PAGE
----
Oklahoma Rainy Day Fund, State Question 708 (2004)

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The Oklahoma Rainy Day Fund Amendment, also known as State Question 708, was on the November 2, 2004 ballot in Oklahoma as a legislatively-referred constitutional amendment, where it was approved. The measure authorized up to three-eighths of the Rainy Day Fund to be spent in the event the state experienced revenue failure. Prior to this measure, up to half of the fund was allowed to be spent.[1]

Election results

Oklahoma State Question 708 (2004)
ResultVotesPercentage
Approveda Yes 873,791 63.09%
No511,13636.91%

Election results via: Oklahoma Secretary of State

Text of measure

Ballot title

The official ballot title appeared as:[2]

This measure amends the Oklahoma Constitution. It amends Section 23 of Article 10. This section involves the Constitutional Reserve Fund also known as the Rainy Day Fund. This measure changes the amount which could be spent from the Rainy Day Fund. The State Board of Equalization would decide if the taxes the state collects each fiscal year will be less than predicted. This is called revenue failure. If this happens, up to three-eighths (3/8) of the Rainy Day Fund could be spent. The total amount spent from the Rainy Day Fund for revenue failure could not exceed the amount of the funds shortage predicted by the State Board of Equalization. The Rainy Day Fund can be used now if the prediction about state tax collections for the current year is less than the prediction made the year before. One-half (1/2) of the Fund can be spent now if this occurs. If this measure passes, that amount would change to three-eighths (3/8). Money can now be spent from the Fund for certain emergencies. One-half (1/2) of the Fund can now be spent for these emergencies. This measure would change that amount to one quarter (1/4).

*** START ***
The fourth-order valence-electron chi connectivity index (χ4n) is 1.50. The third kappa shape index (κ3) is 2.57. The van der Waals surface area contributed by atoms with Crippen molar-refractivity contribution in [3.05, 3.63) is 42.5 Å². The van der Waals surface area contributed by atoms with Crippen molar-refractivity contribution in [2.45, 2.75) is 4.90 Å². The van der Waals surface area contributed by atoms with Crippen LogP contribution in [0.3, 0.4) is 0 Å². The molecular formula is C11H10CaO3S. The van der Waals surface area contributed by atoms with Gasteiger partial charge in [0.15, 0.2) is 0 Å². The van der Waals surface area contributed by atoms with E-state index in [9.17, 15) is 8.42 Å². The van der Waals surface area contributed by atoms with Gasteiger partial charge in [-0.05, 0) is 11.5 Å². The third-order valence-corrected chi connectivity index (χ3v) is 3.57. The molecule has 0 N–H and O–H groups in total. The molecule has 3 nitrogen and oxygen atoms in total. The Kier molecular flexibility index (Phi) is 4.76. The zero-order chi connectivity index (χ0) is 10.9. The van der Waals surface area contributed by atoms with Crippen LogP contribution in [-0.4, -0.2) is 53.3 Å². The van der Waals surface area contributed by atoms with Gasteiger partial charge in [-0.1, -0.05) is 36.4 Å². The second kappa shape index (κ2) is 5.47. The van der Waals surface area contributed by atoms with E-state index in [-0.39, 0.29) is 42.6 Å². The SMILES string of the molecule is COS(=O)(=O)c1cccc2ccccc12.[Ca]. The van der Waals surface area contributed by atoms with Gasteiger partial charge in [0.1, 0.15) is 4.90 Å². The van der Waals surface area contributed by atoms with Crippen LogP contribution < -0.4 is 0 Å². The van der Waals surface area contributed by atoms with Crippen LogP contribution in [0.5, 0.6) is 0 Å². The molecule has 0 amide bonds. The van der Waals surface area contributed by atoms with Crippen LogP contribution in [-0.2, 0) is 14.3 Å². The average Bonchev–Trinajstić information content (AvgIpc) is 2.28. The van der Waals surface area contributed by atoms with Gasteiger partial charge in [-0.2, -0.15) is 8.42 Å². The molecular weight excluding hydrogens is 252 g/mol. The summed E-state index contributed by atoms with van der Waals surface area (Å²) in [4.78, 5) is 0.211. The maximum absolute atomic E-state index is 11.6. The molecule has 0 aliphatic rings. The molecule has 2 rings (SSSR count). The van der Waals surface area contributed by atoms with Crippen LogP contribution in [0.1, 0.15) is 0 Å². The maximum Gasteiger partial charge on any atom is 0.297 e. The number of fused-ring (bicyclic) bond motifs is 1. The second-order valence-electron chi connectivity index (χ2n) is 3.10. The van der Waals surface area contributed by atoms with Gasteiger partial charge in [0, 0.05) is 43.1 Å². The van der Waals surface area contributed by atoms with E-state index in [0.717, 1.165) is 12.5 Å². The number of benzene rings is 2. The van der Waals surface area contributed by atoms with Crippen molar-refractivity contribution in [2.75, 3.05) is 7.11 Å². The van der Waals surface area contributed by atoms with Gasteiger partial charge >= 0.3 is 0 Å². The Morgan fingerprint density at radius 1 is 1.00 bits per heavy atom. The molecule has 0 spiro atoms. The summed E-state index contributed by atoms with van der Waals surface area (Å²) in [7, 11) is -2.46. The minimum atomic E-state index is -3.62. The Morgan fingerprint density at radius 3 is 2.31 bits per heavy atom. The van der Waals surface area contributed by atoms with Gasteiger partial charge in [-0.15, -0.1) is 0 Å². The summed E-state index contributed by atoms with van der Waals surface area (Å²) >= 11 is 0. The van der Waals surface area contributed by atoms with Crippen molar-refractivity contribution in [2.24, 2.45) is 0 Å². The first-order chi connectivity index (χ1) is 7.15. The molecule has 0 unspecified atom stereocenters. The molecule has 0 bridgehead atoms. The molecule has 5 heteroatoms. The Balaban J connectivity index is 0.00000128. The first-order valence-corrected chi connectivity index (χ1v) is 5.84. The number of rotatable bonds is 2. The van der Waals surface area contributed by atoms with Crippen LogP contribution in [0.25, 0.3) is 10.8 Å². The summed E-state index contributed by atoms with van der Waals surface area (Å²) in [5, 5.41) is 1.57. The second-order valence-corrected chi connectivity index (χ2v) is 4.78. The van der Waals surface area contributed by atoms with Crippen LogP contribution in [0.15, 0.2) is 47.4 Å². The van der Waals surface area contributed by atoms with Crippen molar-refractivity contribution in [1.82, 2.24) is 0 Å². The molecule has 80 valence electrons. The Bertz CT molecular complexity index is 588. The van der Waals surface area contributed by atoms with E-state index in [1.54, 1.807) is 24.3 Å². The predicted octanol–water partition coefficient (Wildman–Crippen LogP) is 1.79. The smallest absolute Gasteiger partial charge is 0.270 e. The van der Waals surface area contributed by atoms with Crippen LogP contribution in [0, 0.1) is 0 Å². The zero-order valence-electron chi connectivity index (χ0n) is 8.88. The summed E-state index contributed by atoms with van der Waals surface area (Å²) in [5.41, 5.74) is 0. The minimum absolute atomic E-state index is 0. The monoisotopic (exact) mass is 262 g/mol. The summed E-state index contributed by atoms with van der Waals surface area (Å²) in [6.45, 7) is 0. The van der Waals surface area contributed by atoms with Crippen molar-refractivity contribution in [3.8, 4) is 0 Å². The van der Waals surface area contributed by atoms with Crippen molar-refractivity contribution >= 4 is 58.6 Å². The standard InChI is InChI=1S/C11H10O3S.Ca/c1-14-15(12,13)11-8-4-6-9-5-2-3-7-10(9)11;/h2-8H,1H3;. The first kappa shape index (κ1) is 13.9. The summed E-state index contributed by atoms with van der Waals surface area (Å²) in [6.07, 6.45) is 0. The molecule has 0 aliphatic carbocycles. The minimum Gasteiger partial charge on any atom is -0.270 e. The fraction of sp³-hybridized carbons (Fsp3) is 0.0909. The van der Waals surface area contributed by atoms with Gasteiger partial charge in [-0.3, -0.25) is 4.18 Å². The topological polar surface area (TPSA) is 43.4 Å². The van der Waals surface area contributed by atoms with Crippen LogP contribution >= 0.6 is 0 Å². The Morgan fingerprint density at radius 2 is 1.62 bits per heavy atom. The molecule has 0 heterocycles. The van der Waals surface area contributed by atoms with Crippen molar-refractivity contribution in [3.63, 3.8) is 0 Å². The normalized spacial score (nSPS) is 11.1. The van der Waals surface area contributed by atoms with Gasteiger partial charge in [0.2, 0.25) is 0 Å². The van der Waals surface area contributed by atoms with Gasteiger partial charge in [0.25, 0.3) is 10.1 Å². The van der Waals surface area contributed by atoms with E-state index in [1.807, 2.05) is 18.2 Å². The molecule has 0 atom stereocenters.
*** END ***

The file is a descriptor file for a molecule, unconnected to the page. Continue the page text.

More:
[3]

Full text

The full text of the measure can be read here.

Background

In Oklahoma, as in many other states, it is virtually impossible to prevent legislatures and governors from spending every dime of revenue available in the state's coffers.

Efforts to bring fiscal responsibility to these officials have met with varying success. Sometimes they have worked but usually they find ways to circumvent these blockades on spending.

The rainy day fund's function is to provide money for emergencies and revenue shortfalls. Up to one-half of the balance of the fund at the beginning of the fiscal year can be spent for the forthcoming fiscal year when the board's certification for that year is less than for the current one. The amount appropriated cannot exceed the difference between the two certifications. [4]

See also

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